Judge Steve Evans is a Frisbeetarian.
Hear lots of dirty words that can now be said on television (if it's HBO, where this performance by celebrated comedian George Carlin was originally broadcast 15 years ago).
The grand old man of outraged, misanthropic comedy ridicules everyone from the politicians behind the Persian Gulf War (Part I) to tree-hugging Save the Earth types. The results are sporadically funny and often strident, but occasionally wise. For this show Carlin played the Paramount Theater at Madison Square Garden for a crowd of 6,500.
Carlin's scathing brand of social commentary found plump, rotted targets in President George Herbert Walker Bush and his face-off against former Iraqi dictator Saddam Hussein during the 1991 Desert Storm conflict. Like a journalist practicing the classic inverted-pyramid form of storytelling, Carlin begins his New York gig by focusing on war-mongering government leaders, then broadens his comic attack to include hypocrites, neurotics, the pompous, the presumptuous, and assholes of every stripe. The comedian likens the Gulf War to a cock fight between insecure, flaccid men with penis envy who used rockets and bombs to compensate for their shortcomings. Ultimately, he concludes they were just dicking around with other men's lives. In terms of the Bush presidencies, the inference can easily be made that a certain Texas acorn did not fall far from the old tree. This is probably the main reason for releasing Carlin's 1991 gig on DVD at this time: same war + different Bush = sales opportunity for 15-year-old comedy performance.
Bureaucratic stupidity and suburbanite arrogance preoccupy Carlin's monologues on "Airline Announcements" and "Not in my Backyard."
"Golf Courses for the Homeless" is a biting treatise on bridging the chasm between the haves and the have nots (attacking social inequity has long been a Carlin cause). "The Water Sucks" is a sublime commentary on clueless complainers. Carlin closes out his set with "The Planet is Fine," a diatribe not so much on Armageddon—the annihilation of all living things—but the possibility of mere human extinction. The comedian wonders if this is necessarily a bad thing.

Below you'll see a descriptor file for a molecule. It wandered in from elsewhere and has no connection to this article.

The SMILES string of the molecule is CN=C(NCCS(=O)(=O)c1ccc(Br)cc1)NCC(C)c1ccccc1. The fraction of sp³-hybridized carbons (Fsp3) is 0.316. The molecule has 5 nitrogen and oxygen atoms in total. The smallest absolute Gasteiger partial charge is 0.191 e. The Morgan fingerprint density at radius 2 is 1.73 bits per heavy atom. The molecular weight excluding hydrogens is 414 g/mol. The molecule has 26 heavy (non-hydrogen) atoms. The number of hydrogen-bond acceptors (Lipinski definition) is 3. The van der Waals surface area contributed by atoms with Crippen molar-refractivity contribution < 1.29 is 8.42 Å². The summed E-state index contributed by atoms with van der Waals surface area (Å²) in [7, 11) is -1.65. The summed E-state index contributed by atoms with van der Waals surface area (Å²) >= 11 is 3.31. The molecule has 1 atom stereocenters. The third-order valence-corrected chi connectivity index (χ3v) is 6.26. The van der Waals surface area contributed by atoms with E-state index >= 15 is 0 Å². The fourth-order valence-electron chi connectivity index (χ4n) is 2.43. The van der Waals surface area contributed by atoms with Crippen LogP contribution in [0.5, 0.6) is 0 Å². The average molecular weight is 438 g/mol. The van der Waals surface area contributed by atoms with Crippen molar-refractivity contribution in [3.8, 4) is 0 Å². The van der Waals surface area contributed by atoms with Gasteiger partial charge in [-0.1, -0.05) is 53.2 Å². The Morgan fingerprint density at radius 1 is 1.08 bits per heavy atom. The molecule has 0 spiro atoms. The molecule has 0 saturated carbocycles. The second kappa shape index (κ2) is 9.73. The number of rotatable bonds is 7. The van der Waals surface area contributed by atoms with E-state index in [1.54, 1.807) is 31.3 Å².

Carlin's observations on war and the Middle East still come off as fresh and relevant 15 years later, for what should be obvious reasons. Some of his other material is merely shrill, the sort of complaining we might hear from geriatrics standing in line at an all-you-can-eat buffet as they harp on the problems of this troublesome world. Putting it gently, Carlin in his golden years has one string left on the guitar and he plucks it relentlessly. The man offers valid observations on human folly, but he hammers home the point again and again and again; long after the delivery comes through loud and clear.
The fullscreen video is clean and artifact-free, allowing the viewer to focus on Carlin's performance. A Dolby stereo track is nice, but provides little in the way of sonic benefits for a strictly vocal, localized source. There are no extras.
The DVD keepcase cites an alleged running time of 83 minutes, but the review disc clocks in at less than an hour.
Fans will want the disc. Those who can get by with one set of Carlin material in their stand-up comedy collection can find superior material elsewhere on DVD.
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